Formula 1, Schu coming back!

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At least there is not only the competitors and track marshals at danger. A few thousand people visit these tracks on race day. Driving a 3 wheeler around the circuit at controllable speed is one thing - going around with a loose wheel, knowingly the nut is loose and the wheel can come off is not managing the risks and must be punished.
I don't question the decision to penalize Renault, although it wasn't an intentionally dangerous act. They didn't leave the nut loose on purpose. I do, however, question the failure to penalize Ferrari for Kimi's intentionally dangerous driving. He DID make a choice to slam into other cars!
 
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I don't question the decision to penalize Renault, although it wasn't an intentionally dangerous act. They didn't leave the nut loose on purpose. I do, however, question the failure to penalize Ferrari for Kimi's intentionally dangerous driving. He DID make a choice to slam into other cars!
they may not have left the nut loose on purpose, but they let him out on purpose knowing that it was loose. the mechanic screwing in the nut must have known something was wrong.

also as for kimi, if you watched the start it does appear that he was trying to avoid traffic when he made contact. although it may not be the case for him in this situation, their vision is pretty poor, their side mirrors are designed with aerodynamics in mind more so than vision. ive seen plenty of almost contact in similar situations where it seems like the driver just does not see the other guy, again might not be the case here, but is a possibility.
 
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..also as for kimi, if you watched the start it does appear that he was trying to avoid traffic when he made contact. although it may not be the case for him in this situation, their vision is pretty poor, their side mirrors are designed with aerodynamics in mind more so than vision. ive seen plenty of almost contact in similar situations where it seems like the driver just does not see the other guy, again might not be the case here, but is a possibility.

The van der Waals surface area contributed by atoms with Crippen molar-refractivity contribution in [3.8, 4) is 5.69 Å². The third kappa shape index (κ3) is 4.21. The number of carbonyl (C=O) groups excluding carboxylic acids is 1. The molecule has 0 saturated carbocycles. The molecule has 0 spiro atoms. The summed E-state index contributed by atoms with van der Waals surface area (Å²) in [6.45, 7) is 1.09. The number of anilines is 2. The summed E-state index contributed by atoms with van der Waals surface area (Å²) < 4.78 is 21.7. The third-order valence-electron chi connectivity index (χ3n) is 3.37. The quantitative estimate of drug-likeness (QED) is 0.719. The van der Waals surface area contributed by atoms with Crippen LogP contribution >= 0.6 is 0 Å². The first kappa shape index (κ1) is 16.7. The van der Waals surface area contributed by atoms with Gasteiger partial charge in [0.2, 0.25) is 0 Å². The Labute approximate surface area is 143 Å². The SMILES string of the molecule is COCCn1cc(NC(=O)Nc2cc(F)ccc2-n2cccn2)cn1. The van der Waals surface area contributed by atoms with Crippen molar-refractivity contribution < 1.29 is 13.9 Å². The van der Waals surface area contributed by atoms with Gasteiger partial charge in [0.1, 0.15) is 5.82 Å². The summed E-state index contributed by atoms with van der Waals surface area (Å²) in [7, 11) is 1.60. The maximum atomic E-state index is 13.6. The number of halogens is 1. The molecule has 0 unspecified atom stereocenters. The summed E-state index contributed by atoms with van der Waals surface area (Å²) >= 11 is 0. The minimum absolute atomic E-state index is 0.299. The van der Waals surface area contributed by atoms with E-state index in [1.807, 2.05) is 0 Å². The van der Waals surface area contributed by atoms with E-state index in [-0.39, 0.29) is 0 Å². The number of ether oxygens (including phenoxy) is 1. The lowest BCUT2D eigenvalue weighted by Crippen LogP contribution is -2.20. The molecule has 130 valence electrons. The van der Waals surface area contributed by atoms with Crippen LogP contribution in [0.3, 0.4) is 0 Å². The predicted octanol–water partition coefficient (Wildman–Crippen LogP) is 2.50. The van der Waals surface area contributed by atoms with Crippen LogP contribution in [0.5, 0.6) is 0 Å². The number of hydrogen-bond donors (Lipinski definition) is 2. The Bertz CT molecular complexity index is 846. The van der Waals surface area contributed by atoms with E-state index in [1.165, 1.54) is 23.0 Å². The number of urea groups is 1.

You might recall Michael going all the way across the track to block #2 and never getting called on it numerous times. He was/is(?) a masterful driver but with the cars Ferrari gave him you have to wonder how he would have fared the first half of this season.

Did any else hear that next year there will be no refueling?
 
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Refueling is going away as a "cost cutting measure." As are the tire warmers. But I bet we see custom built tire warmer ovens, or some other tire warmer contraption, instead (like a mechanic with a heat gun :biggrin: ).

On the other hand, I don't think Bernie has volunteered to take a pay cut to help reduce costs.
 
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:eek:

What happens to Formula 1?
Lots of things i'm not all that thrilled about. It just isn't the same as it was. I love the sport but i really miss how it used to be, i guess with time comes change.

I hear kimi is thinking of going into rally, i wonder how that will go. Better move than Montoya going to NASCAR. Really bad career move i think.
 
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Lots of things i'm not all that thrilled about. It just isn't the same as it was. I love the sport but i really miss how it used to be, i guess with time comes change.

I hear kimi is thinking of going into rally, i wonder how that will go. Better move than Montoya going to NASCAR. Really bad career move i think.
I guess Rallying for Raikonnen is similar as for Valentino Rossi - they just like to play around and try out other things, that move fast.

Raikonnen has finished a few rallies in a 2l FF driven kit car already.
Compared to such great people as Sebastian Loeb, Tommi Makkinen or Walther Röhrl he should not shine too much.

You wont find Rossi in a F1 car either, despite, he is a god on two wheels. I have never seen the brilliance in Raikonnen - he is quick for sure and unlucky possibly, but a racer as other big stars? I don't know.

I guess, he is more a character, nice to have in a racing series - you have a gentlemen like Barrichello, a nice young chap, who is surprisingly quick, like Button, an always sour faced Heidfeld, who (unfortunately) will never become a F1 champion and you have the cool faced Raikonnen, who could win the championchip in a row, still shows no smile and might turn out only 18th in the next year, as he's more into alcohol, girls and boats in that period.